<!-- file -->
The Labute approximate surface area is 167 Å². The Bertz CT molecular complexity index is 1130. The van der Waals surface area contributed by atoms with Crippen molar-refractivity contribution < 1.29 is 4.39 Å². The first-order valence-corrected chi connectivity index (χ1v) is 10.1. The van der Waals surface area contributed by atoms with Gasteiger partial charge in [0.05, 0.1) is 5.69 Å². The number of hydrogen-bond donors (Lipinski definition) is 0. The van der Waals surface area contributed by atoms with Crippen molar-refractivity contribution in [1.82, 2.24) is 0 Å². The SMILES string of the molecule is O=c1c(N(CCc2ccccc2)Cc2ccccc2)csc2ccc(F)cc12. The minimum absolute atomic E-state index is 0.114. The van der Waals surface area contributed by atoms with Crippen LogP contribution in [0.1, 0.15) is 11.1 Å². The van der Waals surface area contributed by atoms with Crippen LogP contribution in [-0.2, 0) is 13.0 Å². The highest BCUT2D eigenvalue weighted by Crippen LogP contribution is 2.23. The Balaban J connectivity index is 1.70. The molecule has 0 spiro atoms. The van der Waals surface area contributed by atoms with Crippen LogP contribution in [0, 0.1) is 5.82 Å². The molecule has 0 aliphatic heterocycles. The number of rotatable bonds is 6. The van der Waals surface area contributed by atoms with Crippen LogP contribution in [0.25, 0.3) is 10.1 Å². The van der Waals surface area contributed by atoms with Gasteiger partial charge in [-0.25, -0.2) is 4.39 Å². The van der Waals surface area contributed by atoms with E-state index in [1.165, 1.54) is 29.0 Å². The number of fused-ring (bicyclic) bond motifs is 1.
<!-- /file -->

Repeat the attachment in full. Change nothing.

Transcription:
The Labute approximate surface area is 167 Å². The Bertz CT molecular complexity index is 1130. The van der Waals surface area contributed by atoms with Crippen molar-refractivity contribution < 1.29 is 4.39 Å². The first-order valence-corrected chi connectivity index (χ1v) is 10.1. The van der Waals surface area contributed by atoms with Gasteiger partial charge in [0.05, 0.1) is 5.69 Å². The number of hydrogen-bond donors (Lipinski definition) is 0. The van der Waals surface area contributed by atoms with Crippen molar-refractivity contribution in [1.82, 2.24) is 0 Å². The SMILES string of the molecule is O=c1c(N(CCc2ccccc2)Cc2ccccc2)csc2ccc(F)cc12. The minimum absolute atomic E-state index is 0.114. The van der Waals surface area contributed by atoms with Crippen LogP contribution in [0.1, 0.15) is 11.1 Å². The van der Waals surface area contributed by atoms with Crippen LogP contribution in [-0.2, 0) is 13.0 Å². The highest BCUT2D eigenvalue weighted by Crippen LogP contribution is 2.23. The Balaban J connectivity index is 1.70. The molecule has 0 spiro atoms. The van der Waals surface area contributed by atoms with Crippen LogP contribution in [0, 0.1) is 5.82 Å². The molecule has 0 aliphatic heterocycles. The number of rotatable bonds is 6. The van der Waals surface area contributed by atoms with Crippen LogP contribution in [0.25, 0.3) is 10.1 Å². The van der Waals surface area contributed by atoms with Gasteiger partial charge in [-0.25, -0.2) is 4.39 Å². The van der Waals surface area contributed by atoms with E-state index in [1.165, 1.54) is 29.0 Å². The number of fused-ring (bicyclic) bond motifs is 1.